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A good credit score generally ranges from 680 to 750 on a 300-850 scale by FICO and VantageScore, which are the most common scoring systems. Typically, consumers who fall within the good rating score spectrum qualify for attractive interest rates, loans, and credit cards. However, factors that make a good credit score is far more nuanced. Basically, the score range depends on the purpose of the credit score being used. Lenders may set different standards concerning what a “good” credit score is.

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What is a Good FICO Score?

FICO is named after the company that develops the credit score software Fair, Isaac, and Company. Notably, FICO is the most widely used credit score. It describes a good credit score as one between 670 and 739 on its scale, which ranges between 300-850 points. Most of the financial institutions in the United States and abroad use FICO score to measure credit risk. One of the major credit bureaus in the United States Experian says two-thirds of Americans have at least a good FICO score.

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FICO Score Users

Organizations and entities that lend money use FICO scores. For instance, when you apply for a mortgage, car loan, or credit card, the financial institution from which you are seeking credit must consult at least one of the three major credit bureaus: Experian, Equifax, and TransUnion. The results from these three corporations significantly influence the amount of credit and lending terms, which include interest rates.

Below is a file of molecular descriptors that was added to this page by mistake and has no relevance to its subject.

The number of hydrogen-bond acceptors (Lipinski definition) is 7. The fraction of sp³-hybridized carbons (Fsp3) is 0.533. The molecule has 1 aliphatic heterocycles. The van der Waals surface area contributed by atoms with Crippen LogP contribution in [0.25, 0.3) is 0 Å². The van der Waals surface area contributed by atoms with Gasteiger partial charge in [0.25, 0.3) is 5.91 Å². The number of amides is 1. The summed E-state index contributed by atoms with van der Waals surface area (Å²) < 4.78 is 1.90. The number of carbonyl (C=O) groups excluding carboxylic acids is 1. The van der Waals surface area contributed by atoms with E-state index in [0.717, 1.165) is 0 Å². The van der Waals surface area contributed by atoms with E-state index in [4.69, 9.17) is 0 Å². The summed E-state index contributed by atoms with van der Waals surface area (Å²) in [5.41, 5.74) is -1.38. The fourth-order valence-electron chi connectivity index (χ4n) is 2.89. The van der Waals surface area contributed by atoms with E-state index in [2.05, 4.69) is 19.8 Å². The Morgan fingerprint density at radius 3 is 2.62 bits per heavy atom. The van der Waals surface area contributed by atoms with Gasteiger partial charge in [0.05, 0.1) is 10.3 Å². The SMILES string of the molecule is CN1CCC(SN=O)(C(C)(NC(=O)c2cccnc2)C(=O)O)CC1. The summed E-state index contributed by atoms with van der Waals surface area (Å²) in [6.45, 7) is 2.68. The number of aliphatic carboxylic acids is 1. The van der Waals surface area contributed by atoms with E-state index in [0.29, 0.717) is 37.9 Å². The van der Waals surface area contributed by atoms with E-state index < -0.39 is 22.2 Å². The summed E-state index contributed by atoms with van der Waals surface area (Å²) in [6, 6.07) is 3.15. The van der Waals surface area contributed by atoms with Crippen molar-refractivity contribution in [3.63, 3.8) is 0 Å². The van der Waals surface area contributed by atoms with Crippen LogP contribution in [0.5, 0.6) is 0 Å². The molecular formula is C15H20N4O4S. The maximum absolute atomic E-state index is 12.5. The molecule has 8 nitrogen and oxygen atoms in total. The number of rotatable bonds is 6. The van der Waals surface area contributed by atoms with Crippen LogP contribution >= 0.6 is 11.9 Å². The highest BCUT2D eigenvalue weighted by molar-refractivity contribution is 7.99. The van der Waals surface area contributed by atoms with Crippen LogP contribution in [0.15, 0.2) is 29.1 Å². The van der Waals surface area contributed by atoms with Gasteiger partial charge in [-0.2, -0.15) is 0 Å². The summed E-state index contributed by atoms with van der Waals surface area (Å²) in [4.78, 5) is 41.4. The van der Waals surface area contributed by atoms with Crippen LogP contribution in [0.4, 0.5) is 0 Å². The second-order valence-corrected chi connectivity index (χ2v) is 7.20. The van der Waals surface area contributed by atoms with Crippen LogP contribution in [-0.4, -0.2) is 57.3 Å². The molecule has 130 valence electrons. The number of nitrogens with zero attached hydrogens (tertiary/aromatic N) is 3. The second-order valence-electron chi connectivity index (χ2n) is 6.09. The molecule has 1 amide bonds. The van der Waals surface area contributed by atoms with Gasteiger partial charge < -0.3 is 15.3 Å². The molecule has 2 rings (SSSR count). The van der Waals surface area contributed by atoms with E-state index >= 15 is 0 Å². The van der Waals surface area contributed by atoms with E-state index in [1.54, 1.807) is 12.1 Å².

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What is a Good VantageScore?

According to Experian, a good credit for VantageScore starts at around 700. Experian says at least 43% of Americans have a good or better VantageScore. The three major credit bureaus Equifax, TransUnion, and Experian developed this criterion. Just as FICO, the models developed by VantageScore operate on data that is stored in the consumer credit files. The national credit bureaus maintain these files. VantageScore uses statistical analysis to predict the probability that a consumer is likely to default on a loan.

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What Matters Most for VantageScore

Unlike FICO, VantageScore does not use percentages to highlight how much weight it gives various credit factors. Instead, it describes them based on the influence they have. For instance, payment history is exceptionally influential, whereas the type of credit and age are highly influential. Debt and total balance are moderately influential, while recent credit behavior is less influential.

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Beyond the FICO and VantageScore

Since FICO score is the most popular credit score, most people mention "credit score" when referring to it. However, some lenders combine FICO and VantageScore with their own credit scores. Others also include some pertinent information about loan applicants. Therefore, financial institutions consider various factors other than these two main credit scores to determine your credit and interest rates.